Beyond Good and Evil (Ubisoft/2003) – Did everything really well, including racing scenes and sneaking sequences. The dynamic of being an investigative journalist/photographer was interesting enough to complement the solid fighting and creative story/world.

Behold – the Ãœbermensch!

Katamari Damacy (Namco/2004) – Quirky and fun. Creative control scheme made me rethink what games should be and could do. Unique style reminded people (hopefully they continue to remember) that photorealism is not the be all and end all of graphics.

Just missed:
Final Fantasy X (Square/2001) – This just barely missed making the list for me. Overall it was good, and I really liked switching characters in and out of battle, but the plot was mostly nonsense and the fact that most monsters could only be attacked by certain characters made it seem as though the whole game was rock paper scissors with really nice graphics.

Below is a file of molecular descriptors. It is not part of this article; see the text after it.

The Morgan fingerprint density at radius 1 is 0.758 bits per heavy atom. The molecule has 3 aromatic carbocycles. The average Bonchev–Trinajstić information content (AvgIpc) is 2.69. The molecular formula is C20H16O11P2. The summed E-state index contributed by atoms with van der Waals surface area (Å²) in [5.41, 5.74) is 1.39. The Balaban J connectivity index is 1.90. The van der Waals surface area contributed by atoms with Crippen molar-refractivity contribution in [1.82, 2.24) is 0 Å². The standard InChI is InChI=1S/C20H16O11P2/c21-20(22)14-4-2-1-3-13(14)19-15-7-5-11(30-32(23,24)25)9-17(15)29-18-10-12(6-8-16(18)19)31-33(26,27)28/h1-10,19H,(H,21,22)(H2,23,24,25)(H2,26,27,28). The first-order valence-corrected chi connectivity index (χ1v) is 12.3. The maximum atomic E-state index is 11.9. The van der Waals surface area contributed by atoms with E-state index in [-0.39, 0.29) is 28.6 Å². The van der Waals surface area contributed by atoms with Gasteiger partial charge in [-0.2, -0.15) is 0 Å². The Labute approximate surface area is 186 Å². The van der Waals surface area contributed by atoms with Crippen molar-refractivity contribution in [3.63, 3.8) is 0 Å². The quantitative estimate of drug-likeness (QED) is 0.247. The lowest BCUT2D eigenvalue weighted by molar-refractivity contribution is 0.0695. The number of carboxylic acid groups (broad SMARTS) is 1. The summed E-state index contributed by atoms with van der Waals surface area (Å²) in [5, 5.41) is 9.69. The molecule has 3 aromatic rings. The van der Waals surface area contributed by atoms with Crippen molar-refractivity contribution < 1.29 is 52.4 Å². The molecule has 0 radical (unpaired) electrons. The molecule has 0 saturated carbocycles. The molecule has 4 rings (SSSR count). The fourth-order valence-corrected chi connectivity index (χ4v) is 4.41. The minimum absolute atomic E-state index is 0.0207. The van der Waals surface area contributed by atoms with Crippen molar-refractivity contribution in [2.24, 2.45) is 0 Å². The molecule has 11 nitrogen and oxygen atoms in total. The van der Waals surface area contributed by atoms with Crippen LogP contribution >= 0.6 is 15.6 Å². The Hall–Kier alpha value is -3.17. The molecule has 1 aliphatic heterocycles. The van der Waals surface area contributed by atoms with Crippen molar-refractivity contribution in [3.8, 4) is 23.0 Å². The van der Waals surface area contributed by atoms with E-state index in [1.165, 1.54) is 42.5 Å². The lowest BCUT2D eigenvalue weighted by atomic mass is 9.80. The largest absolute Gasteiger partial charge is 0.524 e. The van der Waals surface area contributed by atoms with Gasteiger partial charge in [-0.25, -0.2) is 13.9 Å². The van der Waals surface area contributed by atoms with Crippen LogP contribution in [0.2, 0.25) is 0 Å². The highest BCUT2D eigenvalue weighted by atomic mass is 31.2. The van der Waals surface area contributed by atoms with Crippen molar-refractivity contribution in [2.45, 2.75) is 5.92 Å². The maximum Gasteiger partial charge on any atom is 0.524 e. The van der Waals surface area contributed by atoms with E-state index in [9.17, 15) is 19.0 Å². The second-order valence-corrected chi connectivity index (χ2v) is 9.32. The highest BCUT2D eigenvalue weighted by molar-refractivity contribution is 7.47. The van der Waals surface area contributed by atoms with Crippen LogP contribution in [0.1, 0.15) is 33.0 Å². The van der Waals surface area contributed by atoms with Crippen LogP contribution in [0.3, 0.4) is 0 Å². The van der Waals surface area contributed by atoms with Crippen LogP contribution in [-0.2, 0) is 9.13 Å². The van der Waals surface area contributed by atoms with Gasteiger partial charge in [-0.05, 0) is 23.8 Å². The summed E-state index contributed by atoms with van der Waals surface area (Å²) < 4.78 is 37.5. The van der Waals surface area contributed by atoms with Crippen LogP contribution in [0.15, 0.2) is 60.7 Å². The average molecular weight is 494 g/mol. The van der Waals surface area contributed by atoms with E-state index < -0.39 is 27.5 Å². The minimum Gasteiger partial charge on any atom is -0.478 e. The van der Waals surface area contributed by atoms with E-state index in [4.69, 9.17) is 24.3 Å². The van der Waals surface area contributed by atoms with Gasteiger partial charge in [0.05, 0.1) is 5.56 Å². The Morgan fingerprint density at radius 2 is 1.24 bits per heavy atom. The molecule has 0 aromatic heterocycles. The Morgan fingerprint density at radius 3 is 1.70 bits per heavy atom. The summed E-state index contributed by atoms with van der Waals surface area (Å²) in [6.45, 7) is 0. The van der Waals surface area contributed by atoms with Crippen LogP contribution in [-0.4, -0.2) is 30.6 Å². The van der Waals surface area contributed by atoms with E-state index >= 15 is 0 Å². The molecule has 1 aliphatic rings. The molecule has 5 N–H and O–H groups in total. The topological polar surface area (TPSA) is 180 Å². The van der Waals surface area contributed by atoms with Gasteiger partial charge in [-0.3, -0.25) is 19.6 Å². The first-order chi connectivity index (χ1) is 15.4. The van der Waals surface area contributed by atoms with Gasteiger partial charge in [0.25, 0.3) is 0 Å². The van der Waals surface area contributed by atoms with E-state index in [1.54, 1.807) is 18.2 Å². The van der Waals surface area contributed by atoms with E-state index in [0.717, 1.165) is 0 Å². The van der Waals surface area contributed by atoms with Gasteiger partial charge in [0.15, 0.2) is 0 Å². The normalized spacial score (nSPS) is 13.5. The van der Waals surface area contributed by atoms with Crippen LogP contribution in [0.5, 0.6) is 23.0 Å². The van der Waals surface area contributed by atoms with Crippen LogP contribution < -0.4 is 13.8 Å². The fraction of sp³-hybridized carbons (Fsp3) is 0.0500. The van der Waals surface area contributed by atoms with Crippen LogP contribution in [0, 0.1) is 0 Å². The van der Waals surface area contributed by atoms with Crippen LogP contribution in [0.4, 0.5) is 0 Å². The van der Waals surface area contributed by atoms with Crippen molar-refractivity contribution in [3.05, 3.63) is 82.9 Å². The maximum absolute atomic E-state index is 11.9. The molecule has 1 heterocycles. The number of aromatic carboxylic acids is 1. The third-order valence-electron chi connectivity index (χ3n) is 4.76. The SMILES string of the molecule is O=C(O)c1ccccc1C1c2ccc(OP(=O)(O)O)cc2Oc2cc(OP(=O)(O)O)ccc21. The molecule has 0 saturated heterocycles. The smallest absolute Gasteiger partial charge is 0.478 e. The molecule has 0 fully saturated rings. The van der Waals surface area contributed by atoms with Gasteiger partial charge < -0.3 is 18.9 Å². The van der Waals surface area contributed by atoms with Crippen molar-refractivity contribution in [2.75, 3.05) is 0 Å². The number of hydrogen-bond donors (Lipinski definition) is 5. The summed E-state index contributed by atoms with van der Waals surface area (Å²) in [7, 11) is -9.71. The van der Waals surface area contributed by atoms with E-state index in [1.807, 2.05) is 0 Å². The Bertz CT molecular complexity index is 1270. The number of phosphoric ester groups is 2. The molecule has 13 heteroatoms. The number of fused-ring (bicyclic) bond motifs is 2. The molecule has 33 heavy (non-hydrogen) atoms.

Jay —
Culdcept (Omiya Soft/2003) — Magic + Monopoly = Orgasm. I may have put more hours into Culdcept than any other game (its only real competition being the 75 hours I put into Final Fantasy VII) and I don’t regret a minute of it. In fact, I may buy a 360 just to get the new Culdcept.

Gradius V (Treasure/2004) — I went into this game assuming it wouldn’t compare to Treasure’s other recent shooter, Ikaruga. Well, it does. It is a lot slower and less artsy, but the level design and sheer quality crammed onto the disc make it my second or third favorite shooter ever.

Christian –